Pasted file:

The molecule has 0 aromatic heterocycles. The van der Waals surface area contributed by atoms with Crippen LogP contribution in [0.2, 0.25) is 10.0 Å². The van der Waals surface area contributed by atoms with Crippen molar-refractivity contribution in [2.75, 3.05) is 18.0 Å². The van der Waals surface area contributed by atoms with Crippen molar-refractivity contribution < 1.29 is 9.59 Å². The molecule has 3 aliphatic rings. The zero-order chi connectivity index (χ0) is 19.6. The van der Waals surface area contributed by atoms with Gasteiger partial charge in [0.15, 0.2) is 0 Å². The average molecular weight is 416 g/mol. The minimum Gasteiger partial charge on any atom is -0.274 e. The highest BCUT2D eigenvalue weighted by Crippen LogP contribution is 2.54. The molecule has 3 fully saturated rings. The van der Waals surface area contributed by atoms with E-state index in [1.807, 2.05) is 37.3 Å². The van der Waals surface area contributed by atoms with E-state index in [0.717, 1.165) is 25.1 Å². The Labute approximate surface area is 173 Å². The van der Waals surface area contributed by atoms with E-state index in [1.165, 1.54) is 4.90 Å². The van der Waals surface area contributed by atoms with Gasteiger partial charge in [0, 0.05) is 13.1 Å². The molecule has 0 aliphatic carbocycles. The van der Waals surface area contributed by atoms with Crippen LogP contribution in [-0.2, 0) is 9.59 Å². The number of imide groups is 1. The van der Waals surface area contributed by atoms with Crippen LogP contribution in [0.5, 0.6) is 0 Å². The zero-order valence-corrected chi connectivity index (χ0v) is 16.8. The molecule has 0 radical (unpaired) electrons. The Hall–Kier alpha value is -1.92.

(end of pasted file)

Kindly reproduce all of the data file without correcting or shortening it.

The molecule has 0 aromatic heterocycles. The van der Waals surface area contributed by atoms with Crippen LogP contribution in [0.2, 0.25) is 10.0 Å². The van der Waals surface area contributed by atoms with Crippen molar-refractivity contribution in [2.75, 3.05) is 18.0 Å². The van der Waals surface area contributed by atoms with Crippen molar-refractivity contribution < 1.29 is 9.59 Å². The molecule has 3 aliphatic rings. The zero-order chi connectivity index (χ0) is 19.6. The van der Waals surface area contributed by atoms with Gasteiger partial charge in [0.15, 0.2) is 0 Å². The average molecular weight is 416 g/mol. The minimum Gasteiger partial charge on any atom is -0.274 e. The highest BCUT2D eigenvalue weighted by Crippen LogP contribution is 2.54. The molecule has 3 fully saturated rings. The van der Waals surface area contributed by atoms with E-state index in [1.807, 2.05) is 37.3 Å². The van der Waals surface area contributed by atoms with E-state index in [0.717, 1.165) is 25.1 Å². The Labute approximate surface area is 173 Å². The van der Waals surface area contributed by atoms with E-state index in [1.165, 1.54) is 4.90 Å². The van der Waals surface area contributed by atoms with Gasteiger partial charge in [0, 0.05) is 13.1 Å². The molecule has 0 aliphatic carbocycles. The van der Waals surface area contributed by atoms with Crippen LogP contribution in [-0.2, 0) is 9.59 Å². The number of imide groups is 1. The van der Waals surface area contributed by atoms with Crippen LogP contribution in [0.5, 0.6) is 0 Å². The zero-order valence-corrected chi connectivity index (χ0v) is 16.8. The molecule has 0 radical (unpaired) electrons. The Hall–Kier alpha value is -1.92.